© 2021Friends of Boars Hill
Friends of Boars Hill Preserving and enhancing our heritage

May ‘21 Foxcombe Hall Application

Friends’ Updated Comments

18th June 2021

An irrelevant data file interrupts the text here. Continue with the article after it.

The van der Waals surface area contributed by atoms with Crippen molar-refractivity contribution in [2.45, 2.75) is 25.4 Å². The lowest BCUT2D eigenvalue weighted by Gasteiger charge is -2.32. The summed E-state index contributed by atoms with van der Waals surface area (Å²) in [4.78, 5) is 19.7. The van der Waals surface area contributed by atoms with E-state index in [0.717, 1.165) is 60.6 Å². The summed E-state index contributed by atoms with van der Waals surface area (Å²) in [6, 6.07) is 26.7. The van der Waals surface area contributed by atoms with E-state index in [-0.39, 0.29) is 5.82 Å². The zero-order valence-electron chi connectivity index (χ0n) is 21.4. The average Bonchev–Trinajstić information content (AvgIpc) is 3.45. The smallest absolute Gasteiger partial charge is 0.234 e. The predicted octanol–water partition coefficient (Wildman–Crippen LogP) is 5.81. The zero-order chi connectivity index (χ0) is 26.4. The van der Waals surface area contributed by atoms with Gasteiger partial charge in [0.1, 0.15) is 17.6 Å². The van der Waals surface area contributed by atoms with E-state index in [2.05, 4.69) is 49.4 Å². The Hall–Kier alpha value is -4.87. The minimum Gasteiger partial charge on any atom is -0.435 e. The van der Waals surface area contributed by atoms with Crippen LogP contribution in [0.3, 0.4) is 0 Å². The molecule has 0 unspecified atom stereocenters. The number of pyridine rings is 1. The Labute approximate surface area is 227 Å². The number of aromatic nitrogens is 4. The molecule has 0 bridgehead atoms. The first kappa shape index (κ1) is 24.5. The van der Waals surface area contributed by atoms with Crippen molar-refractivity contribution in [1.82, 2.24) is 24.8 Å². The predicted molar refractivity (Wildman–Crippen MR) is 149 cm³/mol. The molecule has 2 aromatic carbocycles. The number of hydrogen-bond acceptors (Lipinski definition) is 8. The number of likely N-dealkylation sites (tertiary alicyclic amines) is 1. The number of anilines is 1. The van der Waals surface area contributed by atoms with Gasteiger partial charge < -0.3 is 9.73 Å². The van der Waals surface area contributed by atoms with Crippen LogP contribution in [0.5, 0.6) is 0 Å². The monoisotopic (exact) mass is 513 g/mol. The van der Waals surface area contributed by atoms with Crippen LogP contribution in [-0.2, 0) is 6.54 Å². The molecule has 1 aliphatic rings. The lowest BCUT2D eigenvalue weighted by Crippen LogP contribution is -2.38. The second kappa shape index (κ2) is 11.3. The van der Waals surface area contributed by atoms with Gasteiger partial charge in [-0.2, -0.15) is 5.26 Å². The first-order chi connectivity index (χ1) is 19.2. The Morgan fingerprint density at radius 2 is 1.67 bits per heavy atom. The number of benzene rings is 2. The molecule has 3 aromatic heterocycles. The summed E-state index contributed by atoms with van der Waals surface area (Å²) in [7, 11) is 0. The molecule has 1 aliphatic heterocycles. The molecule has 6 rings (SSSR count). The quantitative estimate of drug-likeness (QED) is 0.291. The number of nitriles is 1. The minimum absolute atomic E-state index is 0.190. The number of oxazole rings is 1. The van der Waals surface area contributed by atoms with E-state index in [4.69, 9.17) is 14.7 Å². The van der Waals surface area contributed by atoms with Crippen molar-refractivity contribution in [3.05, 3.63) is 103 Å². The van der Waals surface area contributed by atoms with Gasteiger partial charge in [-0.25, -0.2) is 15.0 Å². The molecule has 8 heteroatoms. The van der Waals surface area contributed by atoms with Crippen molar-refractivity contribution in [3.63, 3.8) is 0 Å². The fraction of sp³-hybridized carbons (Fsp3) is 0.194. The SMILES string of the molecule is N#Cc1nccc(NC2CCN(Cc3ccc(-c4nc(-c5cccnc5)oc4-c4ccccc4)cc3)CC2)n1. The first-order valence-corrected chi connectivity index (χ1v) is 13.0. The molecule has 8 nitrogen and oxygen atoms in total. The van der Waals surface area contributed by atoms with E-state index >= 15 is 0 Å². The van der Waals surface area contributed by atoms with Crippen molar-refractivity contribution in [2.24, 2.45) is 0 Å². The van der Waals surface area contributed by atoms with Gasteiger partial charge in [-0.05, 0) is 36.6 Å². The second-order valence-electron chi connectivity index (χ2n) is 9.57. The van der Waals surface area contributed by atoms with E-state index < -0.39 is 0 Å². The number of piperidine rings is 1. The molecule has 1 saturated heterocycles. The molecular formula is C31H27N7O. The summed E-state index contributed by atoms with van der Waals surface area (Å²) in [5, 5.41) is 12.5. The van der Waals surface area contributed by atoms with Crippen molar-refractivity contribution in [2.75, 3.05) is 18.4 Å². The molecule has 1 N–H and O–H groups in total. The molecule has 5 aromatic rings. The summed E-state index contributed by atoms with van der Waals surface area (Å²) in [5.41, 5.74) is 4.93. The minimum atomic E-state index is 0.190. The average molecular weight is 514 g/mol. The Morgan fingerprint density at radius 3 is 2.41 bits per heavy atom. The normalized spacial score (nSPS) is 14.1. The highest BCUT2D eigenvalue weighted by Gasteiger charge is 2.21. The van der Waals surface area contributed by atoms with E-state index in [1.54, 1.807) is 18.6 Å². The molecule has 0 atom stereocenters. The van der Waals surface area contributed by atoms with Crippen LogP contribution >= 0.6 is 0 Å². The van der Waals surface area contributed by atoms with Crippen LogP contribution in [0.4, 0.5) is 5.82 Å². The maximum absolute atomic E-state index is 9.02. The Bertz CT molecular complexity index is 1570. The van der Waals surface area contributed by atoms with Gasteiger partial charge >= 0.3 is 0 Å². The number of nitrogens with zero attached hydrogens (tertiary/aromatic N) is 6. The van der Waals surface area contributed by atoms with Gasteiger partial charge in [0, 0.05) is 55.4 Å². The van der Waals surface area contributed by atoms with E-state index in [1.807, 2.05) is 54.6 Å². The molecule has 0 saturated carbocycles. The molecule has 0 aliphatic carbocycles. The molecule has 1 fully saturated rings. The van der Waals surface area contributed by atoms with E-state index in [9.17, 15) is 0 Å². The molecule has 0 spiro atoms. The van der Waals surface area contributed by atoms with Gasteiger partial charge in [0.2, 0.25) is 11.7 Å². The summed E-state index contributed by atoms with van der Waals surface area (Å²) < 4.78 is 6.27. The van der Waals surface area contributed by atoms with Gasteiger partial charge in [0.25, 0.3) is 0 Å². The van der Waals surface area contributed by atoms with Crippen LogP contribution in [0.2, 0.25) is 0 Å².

We believe that everyone would wish to defend the policies that have served so well to protect Oxford’s Green Belt and its open spaces; which have been valued for many generations as Oxford’s and Boars Hill’s “community lungs”. The problems we have seen during the pandemic have highlighted the importance of these rural escapes and open spaces. As you may already know, for the last few years Peking and HSBC Business School (PHBS) has been trying to open a UK campus at a listed building, Foxcombe Hall, right in the heart of Boars Hill the site of which forms the backdrop to the classic view of the Oxford spires. The application has been posted on the Vale’s website. The details are here. It is, sadly, everything that a development in the Green Belt should not be. However, PHBS is not only influential but has very deep pockets and has employed a top of the range team to advise it how to navigate the ever-weakening Green Belt regulations. As the Friends of Boars Hill, we are a group of entirely unaffiliated individuals who have come together to present the case against these proposals. We would greatly appreciate your support in continuing that fight. Using donations received from local residents, we are taking expert planning advice and present a summary for your information below. Specific planning points in brief are here in PDF form. A change is proposed from a Class F1(a) (non-residential institution) to C2 (residential institution). This is critical because the Government’s own planning regulations (as revised in 2020) recognise the very clear difference between a quiet, non-residential institution and a full university campus with 24/7 live-in students and hugely enhanced activity, both on-site and in the vicinity. The plans do not adequately consider the implications of population growth that this would cause in a rural community which currently has a total population of around 600 adults. The proposal involves at least a further 150 plus students attending on a daily basis. It would increase the local population by 25% during the day and 15% overnight. The impact will be large, damaging and irreversible. Public Consultation The proposal is somewhat disingenuous, because although PHBS has quite properly been conducting a public engagement process, the full details of the change of use in the redevelopment of Foxcombe Hall were never made clear. Instead, emphasis has always been placed upon what was going to be built with no opportunity provided to address the question of how the change from non-residential to residential would impact on the local environment. For example, although no expense has been spared on mock-up landscapes giving attractive visual impressions, no consultation has centred on the crucial problem of what the increased weight of people numbers and concomitant activities will do to this quiet corner of the Green Belt. It might reasonably be said that there has been no meaningful public consultation on the main issue in the proposal Openness of the Green Belt National and Local Policy on a Green Belt site such as this is governed by a general presumption against development except for agriculture, forestry or certain recreational uses. Redevelopment of existing uses is permitted provided the result causes no greater impact than currently exists and is not disproportionate to the original building (in this case defined as that which existed in 1948). At Foxcombe Hall, PHBS argues that redevelopment will cause no greater harm and is thus not inappropriate, despite a proposed 80% increase in volume and the significant impact of 24/7 residential occupation by students. We believe that: The proposed scale and intensification of the development are still too large and will harm the Green Belt. Subterranean work cannot be off-set against volumetric increases and a 43% increase of floor area is excessive in this location. Whilst The Friends accept that PHBS means well in presenting the transport proposals together with rules of student conduct, we do not accept that after a few years of operation, these arrangements and rules will still be rigorously enforced. The resulting, gradual degradation of best intentions will then impose a high environmental burden on one of the most sensitive and renowned Green Belt sites in Oxfordshire. The excavation that the development requires is equivalent to 390 loads of the largest earth moving lorries to take the spoil elsewhere. The environmental impact of this has not been determined and the resulting 780 traffic movements that it implies would be a disaster for the narrow country lane upon which the site is located. No case for very special circumstances National and local Green Belt policy states that such development should not be approved except in “Very Special Circumstances (VSCs).” The applicant put forward social, environmental and economic arguments suggesting that these represent VSCs. The view of the Friends is that there is not sufficient public benefit that would outweigh the harm that would be caused to Oxford’s very narrow Green Belt. Furthermore, there is no evidence of economic benefit that would accrue by virtue of the location of the residential accommodation within the Green Belt. Rather there would be greater benefit if the students lived closer to Oxford with its existing student support network.. Great play is also made by PHBS of the need for the Planning Authority to support education uses. Unfortunately, the regulations quoted are being misused. It is fallacious to take national guidance intended to encourage primary and secondary school provision and equate it with support for higher education. The Local Plan does cover the tertiary sector but stresses the importance of “local need”. The non-compliance with the Local Plan is evident from a simple reading of PHBS’s own description of itself (Statement of Need paras 1.6ff). “The business School has been set up to advance Peking University’s ambitions in the sectors of global economics, finance, and management research. The vision of PHBS is to foster and enable visionary international business leaders for the new global economy by offering a global education with in-depth Chinese and Asian perspectives.” This is not a local organisation acting to promote local benefit. Developers will keep trying to chip away at the planning constraints but should not be allowed to undermine the Green Belt with spurious claims of need. We hope that you can make a strong representation to the Vale that reinforces what we all hold dear. Our analysis: this is not a local organisation acting to promote local benefit. Friends of Boars Hill will continue to defend the Green Belt policies which have served so well to protect our open spaces; valued for many generations as “community lungs”. The problems we have seen during the pandemic have exposed not only the importance of these rural escapes and open spaces also the inadequacy of country lanes to cope with excessive traffic that this dramatic development will bring. Thank you for your strong support of Boars Hill’s interests. Please go to the Vale’s Planning Portal and lodge your comments there.